In this talk we’ll meet Obadiah Holmes, the stubborn glassblower from Salem, the elderly and eccentric John Hazell, young John Torrey, the Smiths, and the Manns. What did they do? What happened to them? Come and find out!
Topics in this lecture are further discussed in John Clarke’s World, cowritten by presenter Cherry Fletcher Bamberg and Judith Crandall Harbold.
To order the book from Rhode Island Genealogical Society, go here.
PAST LECTURE Sonia Pacheco
Portuguese Rehoboth: What History and Archives Can Teach Us About Our Past
This talk will provide context to Portuguese-American immigration and who were the Portuguese who settled in Rehoboth in the early part of the 20th century. In addition, archivist Sonia Pacheco will discuss some of the issues that genealogists most frequently encounter when trying to uncover their Portuguese ancestors, including where to find vital records and naming conventions (or lack thereof!)
Sonia Pacheco is the librarian archivist for the Ferreira-Mendes Portuguese American Archives, as well as the Portuguese, History and Foreign Languages library liaison at the University of Massachusetts Dartmouth. Her fifteen years of experience as an information and heritage professional draws on her current position at an academic library and archive, as well as previous jobs as an archivist and museum coordinator for a historical society, community development librarian and librarian archivist at public libraries. She received a master’s degree in Information Studies (Archives focus) from the University of Toronto and a master’s in History from the University of Massachusetts Boston. The research for her MA thesis focused on Portuguese illegal emigration to the United States during the 1895-1911 period. Her professional interests include the relationship between archives and immigrant communities, capturing and preserving community memory, and teaching primary source literacy.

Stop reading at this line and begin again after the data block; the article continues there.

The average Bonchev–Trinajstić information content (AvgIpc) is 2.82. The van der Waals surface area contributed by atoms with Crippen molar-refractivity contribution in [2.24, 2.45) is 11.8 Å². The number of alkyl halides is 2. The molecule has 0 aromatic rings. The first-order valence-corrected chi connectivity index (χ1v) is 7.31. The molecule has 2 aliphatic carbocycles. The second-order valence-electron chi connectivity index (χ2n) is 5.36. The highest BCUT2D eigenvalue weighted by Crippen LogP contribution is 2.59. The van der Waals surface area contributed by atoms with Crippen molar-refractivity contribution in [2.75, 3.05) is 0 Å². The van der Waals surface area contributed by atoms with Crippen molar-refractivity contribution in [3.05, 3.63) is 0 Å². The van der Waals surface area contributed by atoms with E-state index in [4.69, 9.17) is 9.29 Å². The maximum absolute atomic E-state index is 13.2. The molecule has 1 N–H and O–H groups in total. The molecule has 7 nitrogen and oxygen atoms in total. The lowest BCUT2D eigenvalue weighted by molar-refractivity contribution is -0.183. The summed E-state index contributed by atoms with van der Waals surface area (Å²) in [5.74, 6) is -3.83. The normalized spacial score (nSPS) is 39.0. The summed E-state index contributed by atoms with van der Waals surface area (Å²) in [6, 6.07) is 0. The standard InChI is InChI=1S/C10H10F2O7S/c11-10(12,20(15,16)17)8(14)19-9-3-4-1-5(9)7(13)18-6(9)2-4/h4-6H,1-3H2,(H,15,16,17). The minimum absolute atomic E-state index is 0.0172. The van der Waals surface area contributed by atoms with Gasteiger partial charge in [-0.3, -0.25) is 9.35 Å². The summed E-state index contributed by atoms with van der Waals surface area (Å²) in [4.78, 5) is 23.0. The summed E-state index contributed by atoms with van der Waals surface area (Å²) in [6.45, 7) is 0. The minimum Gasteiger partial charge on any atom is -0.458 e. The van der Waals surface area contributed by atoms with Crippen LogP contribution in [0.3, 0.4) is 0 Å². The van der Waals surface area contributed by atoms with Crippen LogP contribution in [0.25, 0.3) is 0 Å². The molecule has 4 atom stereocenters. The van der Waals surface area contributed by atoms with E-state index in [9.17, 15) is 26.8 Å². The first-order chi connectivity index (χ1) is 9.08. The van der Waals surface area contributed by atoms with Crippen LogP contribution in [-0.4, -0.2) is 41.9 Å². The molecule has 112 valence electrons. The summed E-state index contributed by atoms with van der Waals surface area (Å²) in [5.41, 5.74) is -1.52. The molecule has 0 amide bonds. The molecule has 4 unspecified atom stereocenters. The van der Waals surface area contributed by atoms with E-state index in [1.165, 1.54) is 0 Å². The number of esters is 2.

Past Lecture – Erin Flynn
Project Archaeologist at the Public Archaeology Laboratory in Pawtucket, RI
Archaeology Along the Palmer River: History for Thousands of Years In and Around Rehoboth, Massachusetts
Erin Flynn is a Project Archaeologist at the Public Archaeology Laboratory in Pawtucket, RI. She’s been working in the American Northeast and specifically, southeastern New England at archaeological sites for the past nineteen years. Her interests include Native American life 8,000 to 3,000 years ago in New England, but has worked on a variety of other Native American and historic sites.
The Massachusetts Archaeological Society has been recording Native American sites along the Palmer River for at least 70 years. Archaeologists are able to better understand Native American life from these artifact collections and local narratives. While assisting with a Boy Scout merit badge in archaeology, I was fortunate to excavate at Camp Buxton and utilize maps by E. Otis Dyer, Jr. Projects like this one, along with larger archaeological surveys within Rehoboth help piece together the past and help us better understand preservation for the future.
This lecture will be held over Zoom. Attendees are required to register to receive an invite to the lecture. Registration is free and open to members and nonmembers. Please register by November 14th.